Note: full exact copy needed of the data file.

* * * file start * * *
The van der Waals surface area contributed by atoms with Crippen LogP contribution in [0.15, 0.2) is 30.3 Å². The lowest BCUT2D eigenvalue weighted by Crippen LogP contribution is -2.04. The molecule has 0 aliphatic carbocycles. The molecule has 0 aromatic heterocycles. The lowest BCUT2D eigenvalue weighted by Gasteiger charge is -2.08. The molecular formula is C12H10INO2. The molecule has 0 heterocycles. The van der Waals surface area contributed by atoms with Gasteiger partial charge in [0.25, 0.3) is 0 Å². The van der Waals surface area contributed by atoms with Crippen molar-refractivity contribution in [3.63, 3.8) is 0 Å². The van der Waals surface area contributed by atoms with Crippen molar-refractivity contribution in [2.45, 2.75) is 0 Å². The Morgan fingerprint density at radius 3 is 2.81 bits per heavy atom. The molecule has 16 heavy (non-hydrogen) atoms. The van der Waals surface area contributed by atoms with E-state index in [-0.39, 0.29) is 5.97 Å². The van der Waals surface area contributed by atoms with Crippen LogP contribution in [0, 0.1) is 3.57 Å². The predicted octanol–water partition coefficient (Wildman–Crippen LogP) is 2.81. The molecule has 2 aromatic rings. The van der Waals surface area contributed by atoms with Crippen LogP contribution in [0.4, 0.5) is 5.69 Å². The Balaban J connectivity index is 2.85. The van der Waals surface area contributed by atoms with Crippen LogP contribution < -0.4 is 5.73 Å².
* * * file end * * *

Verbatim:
The van der Waals surface area contributed by atoms with Crippen LogP contribution in [0.15, 0.2) is 30.3 Å². The lowest BCUT2D eigenvalue weighted by Crippen LogP contribution is -2.04. The molecule has 0 aliphatic carbocycles. The molecule has 0 aromatic heterocycles. The lowest BCUT2D eigenvalue weighted by Gasteiger charge is -2.08. The molecular formula is C12H10INO2. The molecule has 0 heterocycles. The van der Waals surface area contributed by atoms with Gasteiger partial charge in [0.25, 0.3) is 0 Å². The van der Waals surface area contributed by atoms with Crippen molar-refractivity contribution in [3.63, 3.8) is 0 Å². The van der Waals surface area contributed by atoms with Crippen molar-refractivity contribution in [2.45, 2.75) is 0 Å². The Morgan fingerprint density at radius 3 is 2.81 bits per heavy atom. The molecule has 16 heavy (non-hydrogen) atoms. The van der Waals surface area contributed by atoms with E-state index in [-0.39, 0.29) is 5.97 Å². The van der Waals surface area contributed by atoms with Crippen LogP contribution in [0, 0.1) is 3.57 Å². The predicted octanol–water partition coefficient (Wildman–Crippen LogP) is 2.81. The molecule has 2 aromatic rings. The van der Waals surface area contributed by atoms with Crippen LogP contribution in [0.4, 0.5) is 5.69 Å². The Balaban J connectivity index is 2.85. The van der Waals surface area contributed by atoms with Crippen LogP contribution < -0.4 is 5.73 Å².